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Tutorial ID | Title | Tutorial | Video Tutorial | Revision Notes | Revision Questions | |
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5.2 | Power and Efficiency |

In these revision notes for Power and Efficiency, we cover the following key points:

- What is mechanical power and why it is so important in physics?
- What is the difference between output and input power?
- What does wasted energy mean?
- What is efficiency of a machine and how can we calculate it?
- How is mechanical power calculated in terms of force and velocity?

Sometimes it is not enough to do a certain work. The time in which this work is done has also its importance in many cases. Also, it would be good if we are able to do the greatest amount of work possible in a given time.

By definition,

**"Power is the amount of work done by a system in the unit of time."**

The symbol of power is P. Power is a scalar quantity as both work and time are scalars. The equation of power is

P = *W**/**t*

Since work is measured in joules [J] and time in seconds [s], the unit of power is [J/s]. However, the unit of power is often referred as Watt [W]. Therefore,

[1 W] = [1 *J**/**s*]

It is quite impossible that the entire energy produced by a source converts into work done by the system. Therefore, the power we calculate through the above equation represents the **output power**, or the power that goes for doing work. Output power is often referred as the **useful power** because only this part is useful for people who manage the system.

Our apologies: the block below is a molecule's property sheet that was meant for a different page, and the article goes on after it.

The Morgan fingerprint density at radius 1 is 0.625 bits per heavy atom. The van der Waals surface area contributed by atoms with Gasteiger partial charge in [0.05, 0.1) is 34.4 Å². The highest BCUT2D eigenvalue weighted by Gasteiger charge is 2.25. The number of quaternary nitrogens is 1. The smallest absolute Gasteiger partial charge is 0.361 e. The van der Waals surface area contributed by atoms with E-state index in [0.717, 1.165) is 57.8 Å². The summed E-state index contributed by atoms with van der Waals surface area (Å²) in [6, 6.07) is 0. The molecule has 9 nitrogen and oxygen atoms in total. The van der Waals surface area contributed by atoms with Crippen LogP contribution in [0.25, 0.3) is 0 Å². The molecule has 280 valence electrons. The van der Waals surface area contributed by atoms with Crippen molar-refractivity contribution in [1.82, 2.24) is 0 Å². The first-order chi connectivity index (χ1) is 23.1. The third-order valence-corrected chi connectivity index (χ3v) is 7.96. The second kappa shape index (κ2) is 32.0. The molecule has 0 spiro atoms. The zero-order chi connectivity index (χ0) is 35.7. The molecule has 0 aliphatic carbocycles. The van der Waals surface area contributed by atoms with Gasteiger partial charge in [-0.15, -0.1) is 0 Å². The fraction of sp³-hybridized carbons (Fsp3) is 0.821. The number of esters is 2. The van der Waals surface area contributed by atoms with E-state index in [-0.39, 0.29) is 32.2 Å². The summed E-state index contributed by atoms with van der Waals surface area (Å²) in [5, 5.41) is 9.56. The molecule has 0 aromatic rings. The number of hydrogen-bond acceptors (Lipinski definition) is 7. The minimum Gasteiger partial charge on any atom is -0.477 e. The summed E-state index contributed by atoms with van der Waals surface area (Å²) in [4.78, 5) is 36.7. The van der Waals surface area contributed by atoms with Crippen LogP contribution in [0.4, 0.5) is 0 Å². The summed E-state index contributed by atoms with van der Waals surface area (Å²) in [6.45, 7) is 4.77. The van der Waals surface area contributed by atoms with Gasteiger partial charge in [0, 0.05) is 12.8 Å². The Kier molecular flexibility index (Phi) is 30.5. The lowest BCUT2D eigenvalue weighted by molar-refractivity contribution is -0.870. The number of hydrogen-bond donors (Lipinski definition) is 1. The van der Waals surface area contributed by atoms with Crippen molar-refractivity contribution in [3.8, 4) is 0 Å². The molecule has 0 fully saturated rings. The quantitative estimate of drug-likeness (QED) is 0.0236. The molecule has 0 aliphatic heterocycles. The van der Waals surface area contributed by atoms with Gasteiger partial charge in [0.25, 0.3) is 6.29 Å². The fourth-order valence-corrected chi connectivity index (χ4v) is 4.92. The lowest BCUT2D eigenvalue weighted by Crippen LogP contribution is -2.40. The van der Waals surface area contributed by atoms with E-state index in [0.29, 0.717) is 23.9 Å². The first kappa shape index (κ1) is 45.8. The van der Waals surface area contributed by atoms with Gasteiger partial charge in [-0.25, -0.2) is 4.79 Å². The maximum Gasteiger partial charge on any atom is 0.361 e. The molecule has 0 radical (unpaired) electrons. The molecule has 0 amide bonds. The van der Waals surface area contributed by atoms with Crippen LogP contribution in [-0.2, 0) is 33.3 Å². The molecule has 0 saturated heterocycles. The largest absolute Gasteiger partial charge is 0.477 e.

On the other hand, if we divide by time the total energy produced by the source, we obtain the **total** or **input power**. If we know how to calculate the total energy (or if the value of total energy is given), we calculate the total (input) power using the equation

P_{input} = *E*_{total}*/**t*

Theoretically, output and input power can be equal only when the entire energy produced is converted into work. However, this is practically impossible as some of the energy produced turns into other undesirable forms. As a result, we have

P_{output} < P_{input}

and

W < E_{total}

The energy lost during the process, is often referred as **Wasted Energy** (E_{w}). Therefore, it is obvious that in a system,

E_{total} = W + E_{w}

There is a very simple physical quantity, which allows us to measure numerically the quality of a given machine. It is called **"Efficiency"** (in short, e) and is calculated by the following formulae:

e = *P*_{output}*/**P*_{input} × 100%

Or

e = *W**/**E*_{total} × 100%

Efficiency is a dimensionless quantity that is calculated as a percentage.

Another Formula for Calculating the Mechanical Power is

P = F*⃗* × v*⃗*

where v*⃗* is the velocity of the object in the direction of force F*⃗*. In this way, we obtain another definition for the mechanical power:

**"Power is the scalar product of the force applied by a source and the velocity this object gains due to the action of the force."**

Constructors of electrical appliances often write the power of appliance (in watts) on its back or lateral side. This value represents only the output (or useful) power, not the input (or total) one.

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